Objective To examine the long-term effects of standard chemotherapy on myocardial function in asymptomatic breast cancer survivors using two-dimensional speckle tracking echocardiography.
Methods Seventy women (chemotherapy group) aged 54±8 years who had received anthracycline treatment with (n=19) or without (n=51) adjuvant trastuzumab up to 6 years previously, and 50 female controls were studied. Left ventricular systolic (ejection fraction (EF%), peak systolic myocardial excursion, (Sm)) and diastolic (peak mitral E and A velocities, six-point average of mitral annular E′ velocities) function, 2D global and regional longitudinal and radial strain were determined using standard 2D Doppler and tissue Doppler echocardiographic methods and speckle tracking software.
Results Despite normal EF% (62±4% vs 60±3%, p=0.051) the chemotherapy group had reduced E/A ratios (0.9±0.3 vs 1.1±0.3, p=0.003), global E′ (10.2±2 vs 11.2±2.3, p=0.036), global Sm (9.0±1.3 vs 9.6±1.3, p=0.029) and global longitudinal 2D strain (−18.1±2.2 vs −19.6±1.8, p=0.0001) in comparison with controls. In 18 (26%) of the chemotherapy group, global longitudinal strain was below the lower limit of the control group. Cigarette smoking was a negative predictor of longitudinal strain, but only in the chemotherapy group. Radial strain did not differ significantly between the two groups. There were no significant differences in EF%, global Sm and longitudinal strain between trastuzumab-treated individuals and controls.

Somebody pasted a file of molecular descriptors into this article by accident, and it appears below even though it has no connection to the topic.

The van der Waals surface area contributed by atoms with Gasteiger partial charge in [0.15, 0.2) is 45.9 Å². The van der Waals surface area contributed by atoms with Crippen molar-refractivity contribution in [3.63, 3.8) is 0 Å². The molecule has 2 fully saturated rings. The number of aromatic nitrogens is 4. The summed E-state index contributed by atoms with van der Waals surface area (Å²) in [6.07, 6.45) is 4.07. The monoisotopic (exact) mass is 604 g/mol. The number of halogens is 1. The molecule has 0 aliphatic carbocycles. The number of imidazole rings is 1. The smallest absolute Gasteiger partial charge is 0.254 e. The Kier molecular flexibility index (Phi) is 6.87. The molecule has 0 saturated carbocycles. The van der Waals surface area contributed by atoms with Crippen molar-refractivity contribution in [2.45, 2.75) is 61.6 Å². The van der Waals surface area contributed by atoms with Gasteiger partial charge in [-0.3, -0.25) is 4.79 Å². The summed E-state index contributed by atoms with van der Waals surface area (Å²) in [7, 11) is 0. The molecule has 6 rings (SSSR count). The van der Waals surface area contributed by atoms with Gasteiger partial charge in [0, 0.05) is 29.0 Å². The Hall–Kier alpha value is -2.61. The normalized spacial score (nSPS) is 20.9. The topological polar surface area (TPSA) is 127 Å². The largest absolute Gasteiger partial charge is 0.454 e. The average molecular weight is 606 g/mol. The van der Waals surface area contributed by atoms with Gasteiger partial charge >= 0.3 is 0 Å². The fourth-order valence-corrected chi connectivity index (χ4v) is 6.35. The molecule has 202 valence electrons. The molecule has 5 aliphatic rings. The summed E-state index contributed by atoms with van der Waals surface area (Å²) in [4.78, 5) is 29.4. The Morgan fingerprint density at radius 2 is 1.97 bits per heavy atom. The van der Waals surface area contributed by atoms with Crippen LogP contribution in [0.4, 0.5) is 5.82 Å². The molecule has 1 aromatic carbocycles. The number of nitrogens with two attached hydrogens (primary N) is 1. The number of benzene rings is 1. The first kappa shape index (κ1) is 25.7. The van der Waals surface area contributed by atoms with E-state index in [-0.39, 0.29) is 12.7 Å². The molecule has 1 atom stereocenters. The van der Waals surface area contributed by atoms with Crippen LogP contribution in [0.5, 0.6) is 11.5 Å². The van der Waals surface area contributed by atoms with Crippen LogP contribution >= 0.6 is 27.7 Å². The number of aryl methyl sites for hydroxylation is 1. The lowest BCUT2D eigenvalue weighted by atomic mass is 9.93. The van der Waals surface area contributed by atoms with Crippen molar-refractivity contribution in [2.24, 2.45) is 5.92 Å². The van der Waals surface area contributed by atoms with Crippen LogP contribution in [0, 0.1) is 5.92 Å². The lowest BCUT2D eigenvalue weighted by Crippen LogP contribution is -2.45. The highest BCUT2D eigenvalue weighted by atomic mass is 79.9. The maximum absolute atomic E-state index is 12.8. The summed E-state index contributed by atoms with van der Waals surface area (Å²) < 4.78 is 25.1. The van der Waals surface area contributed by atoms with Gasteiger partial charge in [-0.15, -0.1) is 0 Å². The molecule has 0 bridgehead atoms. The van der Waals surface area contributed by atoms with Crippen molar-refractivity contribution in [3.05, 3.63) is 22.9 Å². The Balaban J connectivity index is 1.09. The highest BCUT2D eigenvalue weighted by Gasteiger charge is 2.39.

Conclusions Subclinical systolic and diastolic myocardial abnormalities were present in asymptomatic breast cancer survivors up to 6 years after standard chemotherapy. Cigarette smoking had a negative effect on longitudinal strain in these individuals. Adjuvant trastuzumab treatment did not appear to have an additive adverse impact on myocardial function in the medium–long term.
- speckle tracking echocardiography
- diastolic dysfunction
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